The marketing organization must develop in its executives,the entrepreneurial mind-set to make sense of opportunities when they see one in the context of the search for new marketing frontiers for their products or services,in what authors, Hisrich,Peters&Sheperd, "Entrepreneurship", suggest effective marketing entrepreneurs should continuously 'rethink current strategic actions, organization structure, communications systems ,corporate culture,asset deployment, investment strategies, in short every aspect of a firm's operation and long-term health'.

The marketing organization(as situated within the organization structure) is being given a new flip of new horizons for organizational growth into new markets, lineal or geographic. Developing the entrepreneurial mind-set requires the ability, to acquire what the authors call 'cognitive adaptability'; it is an ability to be dynamic,flexible,self-regulating and engage in the process of generating multiple decision frameworks that focusses on sensing and processing changes in the business environment and acting on them.And this to my mind is the crucible of entrepreneurial marketing: sensing ,seizing and acting.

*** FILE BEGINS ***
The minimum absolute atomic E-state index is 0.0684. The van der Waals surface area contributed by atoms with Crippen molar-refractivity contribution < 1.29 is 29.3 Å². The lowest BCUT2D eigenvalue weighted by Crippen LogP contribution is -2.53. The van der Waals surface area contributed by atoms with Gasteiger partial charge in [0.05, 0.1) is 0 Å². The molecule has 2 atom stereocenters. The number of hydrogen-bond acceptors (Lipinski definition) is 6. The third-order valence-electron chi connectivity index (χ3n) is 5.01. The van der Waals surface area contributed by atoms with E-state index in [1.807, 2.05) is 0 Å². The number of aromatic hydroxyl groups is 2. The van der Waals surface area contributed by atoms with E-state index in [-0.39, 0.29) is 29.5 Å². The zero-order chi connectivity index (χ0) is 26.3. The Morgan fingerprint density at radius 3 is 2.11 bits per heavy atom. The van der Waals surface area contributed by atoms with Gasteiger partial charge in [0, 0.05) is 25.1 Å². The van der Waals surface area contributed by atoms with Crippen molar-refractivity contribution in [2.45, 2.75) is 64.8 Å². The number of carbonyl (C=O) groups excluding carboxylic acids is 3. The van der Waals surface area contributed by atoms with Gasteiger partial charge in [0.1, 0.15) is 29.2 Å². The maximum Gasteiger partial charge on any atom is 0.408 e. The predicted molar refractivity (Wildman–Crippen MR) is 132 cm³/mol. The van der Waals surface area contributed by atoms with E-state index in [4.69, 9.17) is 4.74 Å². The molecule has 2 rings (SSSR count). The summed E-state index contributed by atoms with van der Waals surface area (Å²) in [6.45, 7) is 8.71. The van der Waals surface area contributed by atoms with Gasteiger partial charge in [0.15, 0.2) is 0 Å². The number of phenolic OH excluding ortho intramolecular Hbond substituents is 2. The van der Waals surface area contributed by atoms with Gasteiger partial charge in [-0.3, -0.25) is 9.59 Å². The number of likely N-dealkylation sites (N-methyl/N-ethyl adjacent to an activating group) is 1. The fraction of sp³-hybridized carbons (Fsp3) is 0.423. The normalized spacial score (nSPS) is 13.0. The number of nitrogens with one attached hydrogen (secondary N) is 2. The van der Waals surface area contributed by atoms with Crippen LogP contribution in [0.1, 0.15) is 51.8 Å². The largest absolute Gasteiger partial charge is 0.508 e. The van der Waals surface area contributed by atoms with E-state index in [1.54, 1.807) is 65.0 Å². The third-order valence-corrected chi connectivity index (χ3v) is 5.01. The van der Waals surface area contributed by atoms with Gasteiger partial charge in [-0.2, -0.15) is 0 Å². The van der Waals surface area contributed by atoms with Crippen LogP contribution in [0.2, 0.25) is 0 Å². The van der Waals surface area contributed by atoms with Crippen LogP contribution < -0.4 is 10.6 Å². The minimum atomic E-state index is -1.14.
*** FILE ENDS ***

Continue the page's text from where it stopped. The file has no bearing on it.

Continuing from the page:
Decision frameworks are organized prior knowledge about people and situations that are used to help someone make sense of what is going on;this is reflected in the marketing entrepreneur's ability to reflect upon, understand and control one's thinking and learning.This is most acute when a firm especially goes foraging into new markets abroad away from known marketing boundaries into uncharted waters like our hypothetical Indian footwear market.

Organizing The Marketing Organization.